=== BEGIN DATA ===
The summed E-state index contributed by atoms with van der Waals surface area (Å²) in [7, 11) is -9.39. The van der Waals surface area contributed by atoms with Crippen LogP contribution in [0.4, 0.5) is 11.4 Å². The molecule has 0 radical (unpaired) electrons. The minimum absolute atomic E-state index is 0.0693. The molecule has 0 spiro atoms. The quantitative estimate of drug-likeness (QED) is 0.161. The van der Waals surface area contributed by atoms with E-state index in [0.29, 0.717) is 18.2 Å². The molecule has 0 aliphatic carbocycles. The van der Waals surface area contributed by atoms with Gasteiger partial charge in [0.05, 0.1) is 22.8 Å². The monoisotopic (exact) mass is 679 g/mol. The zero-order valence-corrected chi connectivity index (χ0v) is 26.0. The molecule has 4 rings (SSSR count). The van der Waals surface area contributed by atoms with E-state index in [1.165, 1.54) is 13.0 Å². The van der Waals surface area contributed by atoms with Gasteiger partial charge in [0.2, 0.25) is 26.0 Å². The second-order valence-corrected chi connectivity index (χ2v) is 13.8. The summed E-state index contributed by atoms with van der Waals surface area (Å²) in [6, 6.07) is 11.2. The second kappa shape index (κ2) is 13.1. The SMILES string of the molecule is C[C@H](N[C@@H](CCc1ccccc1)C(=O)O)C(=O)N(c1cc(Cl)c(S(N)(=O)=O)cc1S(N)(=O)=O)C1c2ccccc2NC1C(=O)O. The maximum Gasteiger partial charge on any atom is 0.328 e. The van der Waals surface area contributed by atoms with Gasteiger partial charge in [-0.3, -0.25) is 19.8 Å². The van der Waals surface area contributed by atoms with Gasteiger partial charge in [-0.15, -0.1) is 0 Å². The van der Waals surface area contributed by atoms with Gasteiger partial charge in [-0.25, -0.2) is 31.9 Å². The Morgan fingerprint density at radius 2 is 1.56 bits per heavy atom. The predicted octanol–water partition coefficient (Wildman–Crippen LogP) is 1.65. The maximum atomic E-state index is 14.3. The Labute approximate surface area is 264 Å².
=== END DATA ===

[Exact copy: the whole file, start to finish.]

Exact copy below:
The summed E-state index contributed by atoms with van der Waals surface area (Å²) in [7, 11) is -9.39. The van der Waals surface area contributed by atoms with Crippen LogP contribution in [0.4, 0.5) is 11.4 Å². The molecule has 0 radical (unpaired) electrons. The minimum absolute atomic E-state index is 0.0693. The molecule has 0 spiro atoms. The quantitative estimate of drug-likeness (QED) is 0.161. The van der Waals surface area contributed by atoms with E-state index in [0.29, 0.717) is 18.2 Å². The molecule has 0 aliphatic carbocycles. The van der Waals surface area contributed by atoms with Gasteiger partial charge in [0.05, 0.1) is 22.8 Å². The monoisotopic (exact) mass is 679 g/mol. The zero-order valence-corrected chi connectivity index (χ0v) is 26.0. The molecule has 4 rings (SSSR count). The van der Waals surface area contributed by atoms with E-state index in [1.165, 1.54) is 13.0 Å². The van der Waals surface area contributed by atoms with Gasteiger partial charge in [0.2, 0.25) is 26.0 Å². The second-order valence-corrected chi connectivity index (χ2v) is 13.8. The summed E-state index contributed by atoms with van der Waals surface area (Å²) in [6, 6.07) is 11.2. The second kappa shape index (κ2) is 13.1. The SMILES string of the molecule is C[C@H](N[C@@H](CCc1ccccc1)C(=O)O)C(=O)N(c1cc(Cl)c(S(N)(=O)=O)cc1S(N)(=O)=O)C1c2ccccc2NC1C(=O)O. The maximum Gasteiger partial charge on any atom is 0.328 e. The van der Waals surface area contributed by atoms with Gasteiger partial charge in [-0.3, -0.25) is 19.8 Å². The van der Waals surface area contributed by atoms with Gasteiger partial charge in [-0.15, -0.1) is 0 Å². The van der Waals surface area contributed by atoms with Gasteiger partial charge in [-0.25, -0.2) is 31.9 Å². The Morgan fingerprint density at radius 2 is 1.56 bits per heavy atom. The predicted octanol–water partition coefficient (Wildman–Crippen LogP) is 1.65. The maximum atomic E-state index is 14.3. The Labute approximate surface area is 264 Å².